While the Syrian government was shamelessly slaughtering its own citizens it has needed to divert attention toward replenishing its dwindling coffers these past weeks, in order to find other foreign buyers for its oil. Europe's effective oil embargo of Syrian oil has severely curtailed its oil exports and consequent essential revenue flows ("Europe's Oil Embargo Leaves Syria Urgently Seeking New Customers" New York Times 09.27.11).
Syria's oil exports are not enormous, some 100,000 barrels/day bur nearly all of which had been destined for European buyers. Yet oil provides an earnings stream essential to an economy in turmoil by months of political upheaval and essential to maintaining the regimes grip on power.
Significantly, since the embargo was under discussion and then put into effect last month the price of oil has been escalating "downwards" by some $10 per barrel (for Brent Crude). Hardly the reaction we have been conditioned to believe, that when oil supply is curtailed, prices will go up.
Well not in this market. There is adequate oil from traditional suppliers and new sources throughout the world especially the Americas (Please see "Extra, Extra! Wall Street Journal and New York Times Finally Catch Up, Report "Peak Oil" Theory is Bogus" 09.22.11). This combined with a slowing world economy is turning the oil market from a condition of manipulated shortage (read OPEC) to a condition of oversupply.
All of which now raises the question, if effective with Syria, why not Iran. Just days ago at the UN Session in New York the world was presented with the irrational fulminations and vituperative rant of Iran's President Ahmadinejad before a near empty chamber of the UN's General Assembly. Never has it become clearer that ceding the ability to make and control nuclear weapons to the likes of Ahmadinejad and his fanatical ilk would be comparable to entrusting Adolf Hitler and his Wehrmacht with nuclear armaments.
The Iranian people are under a regime of subjugation as harsh as that of Syria. Popular demonstrations and movements for greater freedoms are put down as ruthlessly as those in Syria. This, to the point that Iran's agents have been acting as mentors to Syrian Security forces teaching them the deadly tricks on how to crush popular demonstrations with the likes of strategically placed snipers and other murderous responses to peaceful acts of civil disobedience seeking respect for personal freedoms.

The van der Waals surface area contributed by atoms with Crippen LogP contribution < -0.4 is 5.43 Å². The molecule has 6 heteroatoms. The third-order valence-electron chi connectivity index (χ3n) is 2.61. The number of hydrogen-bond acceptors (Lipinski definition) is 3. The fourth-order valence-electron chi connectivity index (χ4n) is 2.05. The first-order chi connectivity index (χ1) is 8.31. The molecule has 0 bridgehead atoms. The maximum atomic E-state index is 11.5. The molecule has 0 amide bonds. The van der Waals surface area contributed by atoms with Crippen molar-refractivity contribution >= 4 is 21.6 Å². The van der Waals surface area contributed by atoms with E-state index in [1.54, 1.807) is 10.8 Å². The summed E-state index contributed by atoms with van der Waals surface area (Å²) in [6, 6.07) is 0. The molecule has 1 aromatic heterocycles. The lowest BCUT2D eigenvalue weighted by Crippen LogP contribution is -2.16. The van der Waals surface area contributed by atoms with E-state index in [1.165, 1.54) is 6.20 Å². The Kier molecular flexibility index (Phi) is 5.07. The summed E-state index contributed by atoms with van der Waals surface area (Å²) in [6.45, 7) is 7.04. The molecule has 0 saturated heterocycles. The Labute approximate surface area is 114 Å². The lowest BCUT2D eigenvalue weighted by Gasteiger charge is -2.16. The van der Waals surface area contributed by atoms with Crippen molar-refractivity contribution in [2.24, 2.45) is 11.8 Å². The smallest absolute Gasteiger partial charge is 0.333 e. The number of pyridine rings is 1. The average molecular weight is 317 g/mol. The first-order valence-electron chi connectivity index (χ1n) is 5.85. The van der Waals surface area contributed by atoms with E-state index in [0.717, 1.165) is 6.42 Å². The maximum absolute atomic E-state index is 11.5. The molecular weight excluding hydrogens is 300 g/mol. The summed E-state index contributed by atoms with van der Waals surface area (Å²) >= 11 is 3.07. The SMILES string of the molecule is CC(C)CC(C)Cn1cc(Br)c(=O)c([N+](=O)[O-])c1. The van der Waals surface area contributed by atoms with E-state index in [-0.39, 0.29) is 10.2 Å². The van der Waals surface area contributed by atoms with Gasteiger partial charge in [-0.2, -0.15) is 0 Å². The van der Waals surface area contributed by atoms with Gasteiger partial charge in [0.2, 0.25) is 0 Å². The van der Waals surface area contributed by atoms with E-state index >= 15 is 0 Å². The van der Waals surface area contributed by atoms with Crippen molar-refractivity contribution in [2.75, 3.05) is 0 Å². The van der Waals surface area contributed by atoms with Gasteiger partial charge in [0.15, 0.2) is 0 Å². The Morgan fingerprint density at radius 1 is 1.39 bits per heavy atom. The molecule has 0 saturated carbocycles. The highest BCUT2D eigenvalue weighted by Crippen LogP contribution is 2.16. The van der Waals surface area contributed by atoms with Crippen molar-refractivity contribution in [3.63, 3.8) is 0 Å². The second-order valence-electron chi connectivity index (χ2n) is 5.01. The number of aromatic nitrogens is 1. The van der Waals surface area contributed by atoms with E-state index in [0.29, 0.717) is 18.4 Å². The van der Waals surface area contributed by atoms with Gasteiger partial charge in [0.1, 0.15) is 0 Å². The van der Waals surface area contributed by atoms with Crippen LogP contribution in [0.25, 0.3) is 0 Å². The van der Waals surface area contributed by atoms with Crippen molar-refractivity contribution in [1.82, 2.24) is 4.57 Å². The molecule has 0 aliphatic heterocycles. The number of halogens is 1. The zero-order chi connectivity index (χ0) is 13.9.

Given Europe's bold embargo of Syrian oil and the impact it is beginning to have on the Syrian regime stands in stark contrast to the seemingly ineffective sanctions imposed by the United Nations on Iran in response to Tehran's clandestine nuclear program. In May of this year the world's global nuclear inspection agency revealed that it possessed evidence that Tehran has conducted work on highly sophisticated nuclear triggering technology that could be used for only one purpose: setting off a nuclear explosion. Concurrently, Iran was taking steps to move its most sensitive nuclear fuel production to a heavily defended underground military facility outside the holy city of Qum.
Given the importance of the income stream generated from oil sales to maintaining the current regime in power, is this not the moment for the United Nations to impose a world wide embargo on all shipments of Iranian oil? Clearly such an embargo would enormously diminish the ability of the reigning extremist mullahs to maintain their control over a nation that clearly wants a change to popular governance. The world is currently awash with oil and the two million barrels/day that Iran currently exports can readily be made up from other sources. Saudi Arabia alone has excess production capacity of more than 4 million barrels/day while some other OPEC would welcome the additional off-take. This combined with new production coming on line and halting world consumption would have little or no impact on oil's price while having a massive impact on the Iranian regime that has been using its oil wealth to keep a restive and freedom seeking population in chains.
But even if did have an impact on the price of oil, would it not result in being far less costly to the world than the alternatives:
-the unleashing of preemptive strike against Iran's nuclear facilities bringing about another war to an already unstable region of the world with untold consequences,
-or that of living in a world with a Hitlerite regime in possession of weapons of mass destruction at their ready and the political extortion and terrorist proliferation that would result.
Not last, but which must be considered as well, the consequence of dealing with a regime fueled by the level of zealotry exemplified by Ahmadinejad's tirade, analogous to an individual Jihadist with a suicidal volition, but transmuted unto a national scale. Here there will be little room for a 'cold war' détente of mutual destruction. Rather a level of national fanaticism more in line with "Bring it On."